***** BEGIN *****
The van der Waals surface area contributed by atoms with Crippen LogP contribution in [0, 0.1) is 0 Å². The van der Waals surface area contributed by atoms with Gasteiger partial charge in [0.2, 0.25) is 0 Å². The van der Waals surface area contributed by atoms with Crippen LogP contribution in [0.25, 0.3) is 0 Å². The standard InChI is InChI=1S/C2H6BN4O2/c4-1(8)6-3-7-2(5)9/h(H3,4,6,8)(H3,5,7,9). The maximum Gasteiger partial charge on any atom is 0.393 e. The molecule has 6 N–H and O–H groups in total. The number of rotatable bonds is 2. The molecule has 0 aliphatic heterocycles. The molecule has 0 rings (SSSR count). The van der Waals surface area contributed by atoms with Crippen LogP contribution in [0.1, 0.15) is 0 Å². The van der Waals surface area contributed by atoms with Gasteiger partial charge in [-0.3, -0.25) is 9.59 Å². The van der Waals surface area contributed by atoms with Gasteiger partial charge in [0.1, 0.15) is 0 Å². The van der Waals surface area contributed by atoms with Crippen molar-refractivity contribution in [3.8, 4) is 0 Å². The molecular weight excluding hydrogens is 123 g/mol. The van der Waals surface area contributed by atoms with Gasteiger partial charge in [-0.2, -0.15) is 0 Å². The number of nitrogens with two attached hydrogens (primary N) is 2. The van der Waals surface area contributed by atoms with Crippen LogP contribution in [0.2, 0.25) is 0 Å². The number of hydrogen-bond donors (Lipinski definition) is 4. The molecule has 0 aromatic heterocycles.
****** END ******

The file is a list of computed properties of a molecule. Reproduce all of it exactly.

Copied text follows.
The van der Waals surface area contributed by atoms with Crippen LogP contribution in [0, 0.1) is 0 Å². The van der Waals surface area contributed by atoms with Gasteiger partial charge in [0.2, 0.25) is 0 Å². The van der Waals surface area contributed by atoms with Crippen LogP contribution in [0.25, 0.3) is 0 Å². The standard InChI is InChI=1S/C2H6BN4O2/c4-1(8)6-3-7-2(5)9/h(H3,4,6,8)(H3,5,7,9). The maximum Gasteiger partial charge on any atom is 0.393 e. The molecule has 6 N–H and O–H groups in total. The number of rotatable bonds is 2. The molecule has 0 aliphatic heterocycles. The molecule has 0 rings (SSSR count). The van der Waals surface area contributed by atoms with Crippen LogP contribution in [0.1, 0.15) is 0 Å². The van der Waals surface area contributed by atoms with Gasteiger partial charge in [-0.3, -0.25) is 9.59 Å². The van der Waals surface area contributed by atoms with Gasteiger partial charge in [0.1, 0.15) is 0 Å². The van der Waals surface area contributed by atoms with Crippen molar-refractivity contribution in [3.8, 4) is 0 Å². The molecular weight excluding hydrogens is 123 g/mol. The van der Waals surface area contributed by atoms with Gasteiger partial charge in [-0.2, -0.15) is 0 Å². The number of nitrogens with two attached hydrogens (primary N) is 2. The van der Waals surface area contributed by atoms with Crippen LogP contribution in [0.2, 0.25) is 0 Å². The number of hydrogen-bond donors (Lipinski definition) is 4. The molecule has 0 aromatic heterocycles.